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Magic Street Paperback – June 27, 2006
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Top Customer Reviews
Still, this is Card, and he keeps the story interesting enough to carry you through to the end--but I found myself hoping it would end sooner than it did. The character development was good as it usually is with Card, but the story was a bit slow getting started and overall it wasn't the usual "I can't put it down" kind of read I've come to expect from this author.
After turning the final page and closing the book, it all seemed just a bit offputting--like something was missing but I couldn't figure out what it was. Since I bought the book I'll leave it in my library, but I'm certainly in no rush to read it again soon.
That was probably my biggest problem with the book. Mack Street is simply uninteresting. He's friendly but friendless, tough but ultimately apathetic, likable but somehow bland in personality. I think Card does a good job of depicting an intelligent young man with an imaginative, clever nature, who's dealing with some seriously weird stuff. But I think the problem is that Mack has no drive. There's not enough conflict in the story to bring out the full rich potential of his character. Mack is no Ender, driven to excel under impossible pressure, or Ansset, who overcomes soul-destroying hardships. Mack finds Fairyland and basically goes, "Huh. Guess I'll explore." He has no reason to do it, other than boredom and vague curiosity. Elsewhere in the book he learns that he has a terrible power that can and does hurt people, but it never seems to really bother him all that much. His sarcastic, devil-may-care attitude only exacerbates the problem: ultimately, Mack has no passion. He doesn't seem to care much about anything, so why should the reader?
On top of this, I was annoyed by the structure of the book. The first chapter or two could've been left out altogether, since the story didn't begin until baby Mack was found. We're three or four chapters in before we meet the main character in a form we can interact with and start "getting to know".Read more ›
This is a slower building story than most of his work, but in the end very rewarding. If you enjoy fantasy with a modern twist this is a book for you. If you enjoy exploring motives and motivation of human nature, this is a book for you. As always love, honor and responsibility are the primary themes of this story. Definitely worth a read!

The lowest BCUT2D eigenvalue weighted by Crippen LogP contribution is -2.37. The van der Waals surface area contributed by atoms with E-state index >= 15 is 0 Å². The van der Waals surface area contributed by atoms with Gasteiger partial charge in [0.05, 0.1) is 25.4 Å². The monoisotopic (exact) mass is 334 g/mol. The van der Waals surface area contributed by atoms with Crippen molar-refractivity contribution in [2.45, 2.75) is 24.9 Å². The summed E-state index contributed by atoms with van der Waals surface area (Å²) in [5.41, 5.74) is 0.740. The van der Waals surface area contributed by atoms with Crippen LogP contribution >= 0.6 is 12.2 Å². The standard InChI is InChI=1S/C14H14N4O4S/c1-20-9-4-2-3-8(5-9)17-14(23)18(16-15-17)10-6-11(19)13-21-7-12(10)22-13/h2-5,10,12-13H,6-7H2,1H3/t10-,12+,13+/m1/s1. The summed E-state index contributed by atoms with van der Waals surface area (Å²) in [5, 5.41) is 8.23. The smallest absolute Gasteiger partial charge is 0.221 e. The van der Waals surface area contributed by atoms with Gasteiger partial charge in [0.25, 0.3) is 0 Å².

You can access the first five chapters of the book at hatrack dot com. That preview will give you a pretty good idea of what the book is like without having to buy it.
Most Recent Customer Reviews
Great story, with many unexpected twists and turns. I didn't see where the book was going until at least half way and even then I wasn't fully aware. Read morePublished 13 months ago by Alcinnon
Unusual. Since I really enjoyed Ender's Game, I thought this might be a similar type Good read. It was more like a fairy tale and a very simple read.Published 17 months ago by Cynthia Souza
Great urban spin on some classic literary figures. I'll never think of that one Shakespeare play the same way again,Published 23 months ago by Joshua A. Risher
I read this book before reading any of the reviews. Big mistake. I assumed this was simply a magical tale and didn't need any prior knowledge before reading it. Read morePublished on May 30, 2014 by Joyce
Another unique and entertaining story. I am hooked on Orson Scott Card. Now I just have to decide which book to read next!?!Published on March 3, 2014 by CF
that really want you can do is that a new phone so you have to get it from my house is that a yes you do it on Facebook is the only thing I really want me there was no I didn't get... Read morePublished on January 27, 2014 by Kindle Customer
As usual, Card delivers an unbelievable story in a believable way. I love the way he gets in the heads of the characters bringing them to life. Read morePublished on November 18, 2013 by Amazon Customer
As always, Orson Scott Card takes you into the story and makes it real! This is one of those places that you never want to leave.Published on September 27, 2013 by Alice Braddy